The key differences between a dial-up and broadband are the connection speeds and the capacity to handle and deliver data. Broadband commonly refers to “high-speed” Internet access that is always on. It has a wide “range” or “band” of frequencies (thus the term broadband) or higher bandwidth, delivering data faster than the old-fashioned dial-up. Dial-up, on the other hand, has a slower Internet connection speed since it belongs to narrowband category where the frequency response of the channel is flat – with band relatively smaller than the broadband range. Dial-up Internet connection, where data rate is usually at 56 kbps or less, allows users to connect to the Internet via telephone line using a standard computer modem. Conversely, broadband Internet connection provides higher data rate that is usually in mbps (megabytes per second) range. People used to access the Internet via the dial-up when the Internet revolution began. However, dial-up connections and services are becoming obsolete these days as more and more people switch to broadband service for a faster Internet connection. It is rather becoming a sound of the past as broadband has rapidly been sweeping the global network in the new millennium.
ADSL VERSUS DIAL-UP
ADSL, which stands for Asymmetric Digital Subscriber Line, is a type of Internet connection over existing telephone lines using the frequencies that are not used by a voice telephone call, thus having a simultaneous transmission of data and voice or fax services. Therefore, since the ADSL signal is operating on a different frequency, the telephone can be used normally and simultaneously while surfing the web with ADSL service. Dial-Up is quite the reverse where a phone line is used for either voice service or Internet connection. ADSL versus Dial-Up
Connection speed is from 256kbps up to 20mbps
Connection speed at 56kpbs or less
DSL modem for connection
Computer modem for connection
Need to dial an access number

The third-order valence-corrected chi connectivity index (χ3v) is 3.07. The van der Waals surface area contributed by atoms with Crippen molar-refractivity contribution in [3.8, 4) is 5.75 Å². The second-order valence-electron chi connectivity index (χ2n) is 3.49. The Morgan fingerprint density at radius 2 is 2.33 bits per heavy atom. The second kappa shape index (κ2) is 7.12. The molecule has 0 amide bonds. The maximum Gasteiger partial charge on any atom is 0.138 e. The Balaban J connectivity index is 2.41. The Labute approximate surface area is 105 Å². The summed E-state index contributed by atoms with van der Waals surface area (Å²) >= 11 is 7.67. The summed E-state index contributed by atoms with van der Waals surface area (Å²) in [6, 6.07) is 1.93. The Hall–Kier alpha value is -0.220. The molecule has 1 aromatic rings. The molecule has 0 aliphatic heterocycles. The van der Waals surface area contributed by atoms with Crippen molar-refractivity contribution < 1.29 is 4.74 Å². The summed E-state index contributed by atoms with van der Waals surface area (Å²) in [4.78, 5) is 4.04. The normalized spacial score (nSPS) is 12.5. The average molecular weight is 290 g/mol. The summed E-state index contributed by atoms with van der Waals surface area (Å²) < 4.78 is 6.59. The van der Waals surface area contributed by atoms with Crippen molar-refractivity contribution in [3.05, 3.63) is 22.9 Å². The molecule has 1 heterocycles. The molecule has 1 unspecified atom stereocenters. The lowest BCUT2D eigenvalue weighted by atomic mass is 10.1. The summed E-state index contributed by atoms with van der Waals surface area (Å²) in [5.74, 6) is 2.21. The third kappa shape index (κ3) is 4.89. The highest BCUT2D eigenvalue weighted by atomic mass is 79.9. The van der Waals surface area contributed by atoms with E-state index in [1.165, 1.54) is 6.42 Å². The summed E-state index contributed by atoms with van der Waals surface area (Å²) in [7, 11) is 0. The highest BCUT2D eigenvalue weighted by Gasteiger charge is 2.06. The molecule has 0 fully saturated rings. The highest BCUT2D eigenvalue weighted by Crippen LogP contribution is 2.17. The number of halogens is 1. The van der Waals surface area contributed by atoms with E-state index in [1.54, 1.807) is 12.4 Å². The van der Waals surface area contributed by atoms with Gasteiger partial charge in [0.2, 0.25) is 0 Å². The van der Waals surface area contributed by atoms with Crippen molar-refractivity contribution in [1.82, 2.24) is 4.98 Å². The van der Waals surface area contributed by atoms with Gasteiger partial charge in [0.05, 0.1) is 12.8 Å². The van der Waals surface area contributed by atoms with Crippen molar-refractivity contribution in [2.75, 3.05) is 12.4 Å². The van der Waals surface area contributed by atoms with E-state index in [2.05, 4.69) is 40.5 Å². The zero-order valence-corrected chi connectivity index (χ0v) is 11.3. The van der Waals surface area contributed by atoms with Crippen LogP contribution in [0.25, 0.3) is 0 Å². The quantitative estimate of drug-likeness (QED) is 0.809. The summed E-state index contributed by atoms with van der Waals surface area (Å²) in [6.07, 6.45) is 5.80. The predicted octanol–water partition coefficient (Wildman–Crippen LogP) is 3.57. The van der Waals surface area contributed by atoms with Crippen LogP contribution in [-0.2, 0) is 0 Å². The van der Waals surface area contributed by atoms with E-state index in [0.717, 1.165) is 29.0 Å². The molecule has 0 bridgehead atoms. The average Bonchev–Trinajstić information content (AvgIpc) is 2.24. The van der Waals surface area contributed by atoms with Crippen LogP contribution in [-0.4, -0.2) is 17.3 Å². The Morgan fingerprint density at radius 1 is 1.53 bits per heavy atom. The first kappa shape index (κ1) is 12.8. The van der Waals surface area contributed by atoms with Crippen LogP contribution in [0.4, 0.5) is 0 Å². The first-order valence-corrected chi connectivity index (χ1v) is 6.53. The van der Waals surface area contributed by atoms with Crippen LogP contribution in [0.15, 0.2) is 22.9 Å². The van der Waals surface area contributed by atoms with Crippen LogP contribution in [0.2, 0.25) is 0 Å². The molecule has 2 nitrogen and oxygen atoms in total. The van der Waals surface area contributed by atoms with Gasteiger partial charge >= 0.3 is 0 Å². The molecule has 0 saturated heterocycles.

Available to customers with a phone line that is equipped for DSL service.
Available to customers with a phone line
High monthly fee
Static IP address
Unique IP address
What is VOIP?
VoIP stands for Voice over Internet Protocol, a technology that allows you to make voice calls using your existing broadband Internet connection instead of the traditional phone line. While some VoIP services work through your computer or through a special VoIP phone, other services allow you to use your traditional phone by connecting to a VoIP adapter. VoIP technology also delivers other types of communication services (i.e. fax, SMS) and multimedia sessions (i.e. photo sharing, video calls) over the Internet Protocol.
What are the requirements of a VOIP service?
A high speed Internet connection (broadband) is required. If you use your computer, you will need a speaker phone and microphone. Some VoIP service providers supply a specialized VoIP phone that is plugged directly into your broadband connection and should operate like a traditional phone. If you want to use your traditional telephone, you will need a VoIP adapter, and then your VoIP service provider should be able to provide a dial tone.A high speed Internet connection (broadband) is required. If you use your computer, you will need a speaker phone and microphone. Some VoIP service providers supply a specialized VoIP phone that is plugged directly into your broadband connection and should operate like a traditional phone. If you want to use your traditional telephone, you will need a VoIP adapter, and then your VoIP service provider should be able to provide a dial tone.